Van Bramer wants to quiet idling trains

City Councilman Jimmy Van Bramer and Borden Avenue condominium residents rally against the noise coming from the Long Island Rail Road train yard on the same street. Photo by Rebecca Henely
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City Councilman Jimmy Van Bramer (D-Sunnyside) and residents of the Murano and One Hunters Point condominiums on Borden Avenue in Long Island City Friday decried the idling trains from the rail yard across the street, saying the noise goes on for hours at a time.

“Silence the engines and allow people to live their lives,” Van Bramer said.

Since the condos on Borden Avenue between Vernon Boulevard and 5th Street opened around 2008, residents have complained about the noise from the idling diesel trains in the Long Island City railyard. During the protest, which was held near Borden Avenue and 5th Street, a persistent loud hum could be heard from the railyard.

The yard, which has been in operation for more than 100 years, serves as a repair and holding location and is the only Queens yard west of Woodside with diesel equipment.

Trains from the Long Island Rail Road’s Montauk, Oyster Bay, Port Jefferson and Greenpoint lines end their morning runs at Borden Avenue and are stored there until the afternoon rush hour. Diesel trains can take two hours to power up and the Federal Railroad Administration requires a physical inspection of a train’s brake system if it is shut down for four hours or more.

Salvatore Arena, spokesman for the LIRR, said in a statement the railroad has made efforts to address the community’s complaints. He said LIRR’s senior vice president of operations created a working group in 2009.

Some solutions the working group came up with to minimize the noise were changing equipment schedules, switching to electric power only on trains that use both diesel and electric power, moving idling trains as far away from Borden Avenue as possible and powering down one locomotive on dual-engine trains.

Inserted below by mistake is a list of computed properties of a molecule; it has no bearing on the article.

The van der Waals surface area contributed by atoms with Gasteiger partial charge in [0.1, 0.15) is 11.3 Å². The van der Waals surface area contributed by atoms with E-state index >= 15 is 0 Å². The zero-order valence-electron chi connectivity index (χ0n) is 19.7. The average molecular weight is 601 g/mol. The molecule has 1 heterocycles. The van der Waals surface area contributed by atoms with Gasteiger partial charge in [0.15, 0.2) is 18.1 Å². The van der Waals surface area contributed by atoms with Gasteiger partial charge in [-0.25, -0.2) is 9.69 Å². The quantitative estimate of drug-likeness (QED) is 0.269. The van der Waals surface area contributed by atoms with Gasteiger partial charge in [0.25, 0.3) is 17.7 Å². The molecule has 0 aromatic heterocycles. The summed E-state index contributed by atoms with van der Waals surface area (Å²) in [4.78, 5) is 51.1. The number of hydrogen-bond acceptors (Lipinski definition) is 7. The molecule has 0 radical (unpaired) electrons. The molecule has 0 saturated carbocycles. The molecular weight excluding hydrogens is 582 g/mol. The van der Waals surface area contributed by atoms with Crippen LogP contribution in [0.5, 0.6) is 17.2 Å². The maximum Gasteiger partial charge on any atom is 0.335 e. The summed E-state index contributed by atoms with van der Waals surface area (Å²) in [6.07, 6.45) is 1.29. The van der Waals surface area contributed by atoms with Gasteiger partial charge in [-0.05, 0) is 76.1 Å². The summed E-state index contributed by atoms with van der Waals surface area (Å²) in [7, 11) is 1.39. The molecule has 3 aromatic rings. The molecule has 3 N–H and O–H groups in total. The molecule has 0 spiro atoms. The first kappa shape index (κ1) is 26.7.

“We remain sensitive to quality-of-life issues for those living near the yard and will continue to address their concerns,” Arena said. “But, we must remember, they live next to an active rail yard in operation for more than 100 years, a station that services 10,000 customers every day and a transit center that plays a crucial role in the service we provide to our 80,000 daily customers.”

Despite the changes, residents said the noise is still unbearable. While the trains do not idle 24 hours or on weekends, some residents said the idling can start as early as 6:45 a.m.

“You can’t really talk on the phone during the day,” said resident Amanda Miller.

Miller also said the air smells of diesel at times throughout the day and that she was worried about any health risks.

Van Bramer said while it is true that the railyard predates the condos, the LIRR needs to change how it operates as the community continues to become residential instead of industrial and as the nearby Hunters Point South development is built out and IS/HS 404 opens and enrolls students.

“These buildings are not going anywhere,” he said. “They’re here forever.”

Reach reporter Rebecca Henely by e-mail at or by phone at 718-260-4564.

Posted 7:25 pm, June 20, 2012
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Reader feedback

Quiet Zones Madison from Madison says:
It's time for the booming train industry to evolve and learn to co-exist safely & peacefully in modern-day residential neighborhoods. Our health is more important than railroad profits. Here are two recent studies: People with chronic sleep disruption have 4 times higher risk of stroke: and…. Every 10 decibels of traffic noise equates to 10 percent greater risk of heart attack. Late-night noise is the most dangerous Check out what Madison, Wisconsin is doing to create residential railroad quiet zones: Follow us on Twitter: Like us on Facebook:
June 28, 2012, 8:22 pm

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